CLEVELAND -- In another year, Jordan Balazovic would have been defending the World. However, the All-Star Futures Game changed formats this year, going from a U.S. vs. The World matchup to one between American and National leagues -- mimicking the actual All-Star Game. In other words, this Canadian will wear
CLEVELAND -- In another year, Jordan Balazovic would have been defending the World. However, the All-Star Futures Game changed formats this year, going from a U.S. vs. The World matchup to one between American and National leagues -- mimicking the actual All-Star Game. In other words, this Canadian will wear a jersey with "American" emblazoned across his chest.
While it may seem a lost opportunity to represent his home and native land, Balazovic isn't about to get lost in the details.
"It doesn't really matter," he said. "I've played with guys from all over the world. Nothing different. ... I don't mind. It would have been cool to play for the World, but also just being here is awesome. Can't complain."
Maybe that's because the 20-year-old right-hander -- MLB.com's No. 100 overall prospect -- has had one of the most winding roads to the Futures Game at Progressive Field.
For starters, Balazovic was taken in the fifth round of the 2016 Draft out of St. Martin Secondary School in the Toronto suburb of Mississauga. That makes him the fourth-lowest drafted player in the 2019 showcase, ahead of only seven-rounders Sam Huff (Rangers) and Jarren Duran (Red Sox) and Indians outfielder Daniel Johnson, who was taken one pick after Balazovic. By comparison, 26 of the 50 players on the AL and NL rosters were taken in the first or competitive balance rounds.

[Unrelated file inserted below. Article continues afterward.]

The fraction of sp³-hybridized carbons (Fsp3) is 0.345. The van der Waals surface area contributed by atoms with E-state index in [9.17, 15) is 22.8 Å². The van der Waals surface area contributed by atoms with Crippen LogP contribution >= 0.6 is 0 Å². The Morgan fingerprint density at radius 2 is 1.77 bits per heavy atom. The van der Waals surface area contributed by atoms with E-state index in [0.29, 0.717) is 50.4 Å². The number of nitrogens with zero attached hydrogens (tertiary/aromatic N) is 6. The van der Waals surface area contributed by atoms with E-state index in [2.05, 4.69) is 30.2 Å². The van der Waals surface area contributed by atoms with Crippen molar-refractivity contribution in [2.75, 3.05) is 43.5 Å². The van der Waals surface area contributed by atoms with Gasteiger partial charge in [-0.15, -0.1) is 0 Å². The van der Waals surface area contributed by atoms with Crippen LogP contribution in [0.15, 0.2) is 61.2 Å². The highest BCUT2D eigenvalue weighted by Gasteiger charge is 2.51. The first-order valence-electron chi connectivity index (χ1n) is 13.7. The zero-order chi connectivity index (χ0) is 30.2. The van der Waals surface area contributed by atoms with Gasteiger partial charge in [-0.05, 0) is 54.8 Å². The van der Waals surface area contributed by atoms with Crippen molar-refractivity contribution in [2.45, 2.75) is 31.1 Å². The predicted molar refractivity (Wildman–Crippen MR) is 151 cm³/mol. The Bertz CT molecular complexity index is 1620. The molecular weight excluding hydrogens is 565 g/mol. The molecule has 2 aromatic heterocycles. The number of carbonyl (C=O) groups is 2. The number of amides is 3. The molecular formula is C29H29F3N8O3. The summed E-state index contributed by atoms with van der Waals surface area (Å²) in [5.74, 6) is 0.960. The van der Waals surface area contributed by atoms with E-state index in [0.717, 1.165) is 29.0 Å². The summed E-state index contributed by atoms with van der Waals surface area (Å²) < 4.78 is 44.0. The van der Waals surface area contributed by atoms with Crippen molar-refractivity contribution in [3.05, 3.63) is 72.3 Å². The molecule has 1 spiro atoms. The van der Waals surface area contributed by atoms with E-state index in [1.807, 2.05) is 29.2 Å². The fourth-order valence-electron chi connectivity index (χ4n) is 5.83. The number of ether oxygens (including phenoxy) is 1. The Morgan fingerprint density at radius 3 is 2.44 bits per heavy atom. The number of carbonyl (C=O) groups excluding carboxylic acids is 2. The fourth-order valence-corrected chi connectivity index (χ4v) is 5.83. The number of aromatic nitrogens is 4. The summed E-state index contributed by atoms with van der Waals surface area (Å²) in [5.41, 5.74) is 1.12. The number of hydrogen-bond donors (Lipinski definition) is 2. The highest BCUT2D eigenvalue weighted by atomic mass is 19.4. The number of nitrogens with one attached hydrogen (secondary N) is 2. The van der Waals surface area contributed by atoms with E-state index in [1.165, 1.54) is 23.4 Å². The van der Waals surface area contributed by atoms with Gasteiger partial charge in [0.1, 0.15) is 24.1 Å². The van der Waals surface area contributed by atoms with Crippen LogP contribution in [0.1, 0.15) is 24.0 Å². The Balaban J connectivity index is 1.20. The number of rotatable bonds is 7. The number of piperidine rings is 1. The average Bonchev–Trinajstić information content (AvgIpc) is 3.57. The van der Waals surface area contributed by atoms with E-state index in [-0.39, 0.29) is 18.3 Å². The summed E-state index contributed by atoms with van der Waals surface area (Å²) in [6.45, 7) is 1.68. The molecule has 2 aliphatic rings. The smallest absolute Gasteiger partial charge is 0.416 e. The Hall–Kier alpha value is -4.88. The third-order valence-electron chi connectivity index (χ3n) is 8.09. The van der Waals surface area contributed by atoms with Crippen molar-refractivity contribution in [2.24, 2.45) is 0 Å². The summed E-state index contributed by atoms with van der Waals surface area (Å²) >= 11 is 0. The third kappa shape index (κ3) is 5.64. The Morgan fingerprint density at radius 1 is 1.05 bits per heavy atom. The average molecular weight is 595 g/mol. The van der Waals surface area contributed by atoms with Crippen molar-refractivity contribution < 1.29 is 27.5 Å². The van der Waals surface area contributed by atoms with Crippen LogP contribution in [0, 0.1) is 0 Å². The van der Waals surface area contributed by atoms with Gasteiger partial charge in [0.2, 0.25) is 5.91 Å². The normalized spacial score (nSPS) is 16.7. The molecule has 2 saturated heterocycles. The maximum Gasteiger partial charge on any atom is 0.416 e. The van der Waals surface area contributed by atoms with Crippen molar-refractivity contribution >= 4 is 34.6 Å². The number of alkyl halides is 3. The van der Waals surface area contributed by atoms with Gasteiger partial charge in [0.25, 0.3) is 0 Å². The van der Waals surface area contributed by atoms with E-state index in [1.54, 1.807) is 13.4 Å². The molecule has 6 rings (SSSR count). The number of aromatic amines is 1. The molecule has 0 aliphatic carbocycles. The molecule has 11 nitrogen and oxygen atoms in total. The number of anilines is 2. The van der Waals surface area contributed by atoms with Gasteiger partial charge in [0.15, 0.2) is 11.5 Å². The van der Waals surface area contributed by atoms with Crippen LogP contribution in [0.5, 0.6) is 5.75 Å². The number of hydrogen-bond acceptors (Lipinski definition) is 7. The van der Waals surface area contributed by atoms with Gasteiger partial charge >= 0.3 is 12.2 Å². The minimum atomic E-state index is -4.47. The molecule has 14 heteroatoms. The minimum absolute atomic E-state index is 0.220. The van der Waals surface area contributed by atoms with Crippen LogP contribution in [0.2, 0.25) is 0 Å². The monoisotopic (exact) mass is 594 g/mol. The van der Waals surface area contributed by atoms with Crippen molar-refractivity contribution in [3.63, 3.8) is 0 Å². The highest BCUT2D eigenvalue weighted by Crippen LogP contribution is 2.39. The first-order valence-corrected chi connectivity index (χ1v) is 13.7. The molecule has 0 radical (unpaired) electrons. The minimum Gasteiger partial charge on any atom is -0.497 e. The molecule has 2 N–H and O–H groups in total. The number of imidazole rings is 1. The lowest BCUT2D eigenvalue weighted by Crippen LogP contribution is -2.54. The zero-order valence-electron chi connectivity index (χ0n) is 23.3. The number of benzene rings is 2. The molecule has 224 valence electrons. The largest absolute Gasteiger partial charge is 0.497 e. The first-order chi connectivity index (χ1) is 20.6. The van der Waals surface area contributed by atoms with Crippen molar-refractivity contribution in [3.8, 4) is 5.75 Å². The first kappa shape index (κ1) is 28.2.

Given his cold-weather background and raw nature coming from the prep ranks, Balazovic was put on the slow road through the Minnesota system, playing in the complex-level Gulf Coast League in both 2016 and 2017. After posting a 4.91 ERA with 29 strikeouts over 40 1/3 innings in that second GCL campaign, he was held back in extended spring training last year before joining Class A Cedar Rapids in June. He finished with a 3.94 ERA over 61 2/3 frames but showed signs of promise with a 30.7 percent strikeout rate and 4.3 K/BB ratio.
That promise has led to a true breakout in 2019. The Twins returned the righty to the Midwest League, where he made his first true Opening Day roster and saw him dominate with a 2.18 ERA and 33 strikeouts against four walks over 20 2/3 innings in four starts before he got his first bump to Class A Advanced Fort Myers. He's been in the Florida State League and has continued to settle in nicely with a 3.00 ERA and 58 punchouts over 45 innings. The rest of the prospect world has taken notice, and not only has Balazovic rocketed from his preseason ranking at No. 19 in a crowded Twins system to his current spot at No. 5, he also got the call for Sunday's game, his first All-Star Game of any kind since going pro three years ago.
"I don't even have words for it, honestly," he said. "Last year, I started in extended. Got called up for an outing. Got sent back down. Then a week later, got called up again and spent the rest of the season there. Now, everything's going by so quick. It feels like it's happening so fast. It's awesome trying to take it all in."